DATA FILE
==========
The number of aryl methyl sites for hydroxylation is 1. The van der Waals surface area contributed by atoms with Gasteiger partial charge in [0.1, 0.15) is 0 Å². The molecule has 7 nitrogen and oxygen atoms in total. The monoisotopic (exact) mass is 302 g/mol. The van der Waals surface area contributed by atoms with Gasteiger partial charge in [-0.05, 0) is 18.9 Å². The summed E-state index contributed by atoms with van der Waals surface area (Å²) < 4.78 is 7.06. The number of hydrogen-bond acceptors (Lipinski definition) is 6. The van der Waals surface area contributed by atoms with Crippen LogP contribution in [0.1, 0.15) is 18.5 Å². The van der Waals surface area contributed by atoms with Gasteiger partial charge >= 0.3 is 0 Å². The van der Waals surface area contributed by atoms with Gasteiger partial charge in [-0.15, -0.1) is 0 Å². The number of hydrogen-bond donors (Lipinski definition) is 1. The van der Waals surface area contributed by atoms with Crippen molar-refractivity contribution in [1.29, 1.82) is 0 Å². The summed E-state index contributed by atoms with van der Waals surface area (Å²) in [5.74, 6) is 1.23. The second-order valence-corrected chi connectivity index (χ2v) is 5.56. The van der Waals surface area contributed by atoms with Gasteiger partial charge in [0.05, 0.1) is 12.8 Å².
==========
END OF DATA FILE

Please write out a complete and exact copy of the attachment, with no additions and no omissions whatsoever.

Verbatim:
The number of aryl methyl sites for hydroxylation is 1. The van der Waals surface area contributed by atoms with Gasteiger partial charge in [0.1, 0.15) is 0 Å². The molecule has 7 nitrogen and oxygen atoms in total. The monoisotopic (exact) mass is 302 g/mol. The van der Waals surface area contributed by atoms with Gasteiger partial charge in [-0.05, 0) is 18.9 Å². The summed E-state index contributed by atoms with van der Waals surface area (Å²) < 4.78 is 7.06. The number of hydrogen-bond acceptors (Lipinski definition) is 6. The van der Waals surface area contributed by atoms with Crippen LogP contribution in [0.1, 0.15) is 18.5 Å². The van der Waals surface area contributed by atoms with Gasteiger partial charge >= 0.3 is 0 Å². The van der Waals surface area contributed by atoms with Gasteiger partial charge in [-0.15, -0.1) is 0 Å². The number of hydrogen-bond donors (Lipinski definition) is 1. The van der Waals surface area contributed by atoms with Crippen molar-refractivity contribution in [1.29, 1.82) is 0 Å². The summed E-state index contributed by atoms with van der Waals surface area (Å²) in [5.74, 6) is 1.23. The second-order valence-corrected chi connectivity index (χ2v) is 5.56. The van der Waals surface area contributed by atoms with Gasteiger partial charge in [0.05, 0.1) is 12.8 Å².